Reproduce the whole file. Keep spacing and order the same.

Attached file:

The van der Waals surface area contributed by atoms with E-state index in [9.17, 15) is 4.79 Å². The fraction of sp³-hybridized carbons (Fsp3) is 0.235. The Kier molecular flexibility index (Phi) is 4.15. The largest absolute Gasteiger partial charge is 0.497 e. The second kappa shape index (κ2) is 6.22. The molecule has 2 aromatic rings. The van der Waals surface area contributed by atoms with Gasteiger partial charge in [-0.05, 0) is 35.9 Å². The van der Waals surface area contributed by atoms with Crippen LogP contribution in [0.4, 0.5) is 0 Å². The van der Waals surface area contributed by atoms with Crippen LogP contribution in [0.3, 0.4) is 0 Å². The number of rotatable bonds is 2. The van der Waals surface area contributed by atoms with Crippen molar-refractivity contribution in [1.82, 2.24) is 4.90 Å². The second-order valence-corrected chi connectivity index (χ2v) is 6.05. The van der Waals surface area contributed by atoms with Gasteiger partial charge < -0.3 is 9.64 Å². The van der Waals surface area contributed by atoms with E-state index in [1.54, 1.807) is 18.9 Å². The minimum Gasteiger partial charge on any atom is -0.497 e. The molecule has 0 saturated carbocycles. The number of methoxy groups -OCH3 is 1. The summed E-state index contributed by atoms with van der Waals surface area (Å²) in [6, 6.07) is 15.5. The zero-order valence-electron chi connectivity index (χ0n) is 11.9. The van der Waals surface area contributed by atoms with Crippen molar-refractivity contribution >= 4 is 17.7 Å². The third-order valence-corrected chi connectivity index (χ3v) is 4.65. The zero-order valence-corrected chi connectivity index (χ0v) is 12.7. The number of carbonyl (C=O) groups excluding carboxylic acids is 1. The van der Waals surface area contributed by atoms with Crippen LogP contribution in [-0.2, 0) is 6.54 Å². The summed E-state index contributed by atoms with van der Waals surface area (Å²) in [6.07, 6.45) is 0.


The van der Waals surface area contributed by atoms with E-state index in [9.17, 15) is 4.79 Å². The fraction of sp³-hybridized carbons (Fsp3) is 0.235. The Kier molecular flexibility index (Phi) is 4.15. The largest absolute Gasteiger partial charge is 0.497 e. The second kappa shape index (κ2) is 6.22. The molecule has 2 aromatic rings. The van der Waals surface area contributed by atoms with Gasteiger partial charge in [-0.05, 0) is 35.9 Å². The van der Waals surface area contributed by atoms with Crippen LogP contribution in [0.4, 0.5) is 0 Å². The van der Waals surface area contributed by atoms with Crippen LogP contribution in [0.3, 0.4) is 0 Å². The number of rotatable bonds is 2. The van der Waals surface area contributed by atoms with Crippen molar-refractivity contribution in [1.82, 2.24) is 4.90 Å². The second-order valence-corrected chi connectivity index (χ2v) is 6.05. The van der Waals surface area contributed by atoms with Gasteiger partial charge < -0.3 is 9.64 Å². The van der Waals surface area contributed by atoms with E-state index in [1.54, 1.807) is 18.9 Å². The minimum Gasteiger partial charge on any atom is -0.497 e. The molecule has 0 saturated carbocycles. The number of methoxy groups -OCH3 is 1. The summed E-state index contributed by atoms with van der Waals surface area (Å²) in [6, 6.07) is 15.5. The zero-order valence-electron chi connectivity index (χ0n) is 11.9. The van der Waals surface area contributed by atoms with Crippen molar-refractivity contribution >= 4 is 17.7 Å². The third-order valence-corrected chi connectivity index (χ3v) is 4.65. The zero-order valence-corrected chi connectivity index (χ0v) is 12.7. The number of carbonyl (C=O) groups excluding carboxylic acids is 1. The van der Waals surface area contributed by atoms with Crippen LogP contribution in [-0.2, 0) is 6.54 Å². The summed E-state index contributed by atoms with van der Waals surface area (Å²) in [6.07, 6.45) is 0.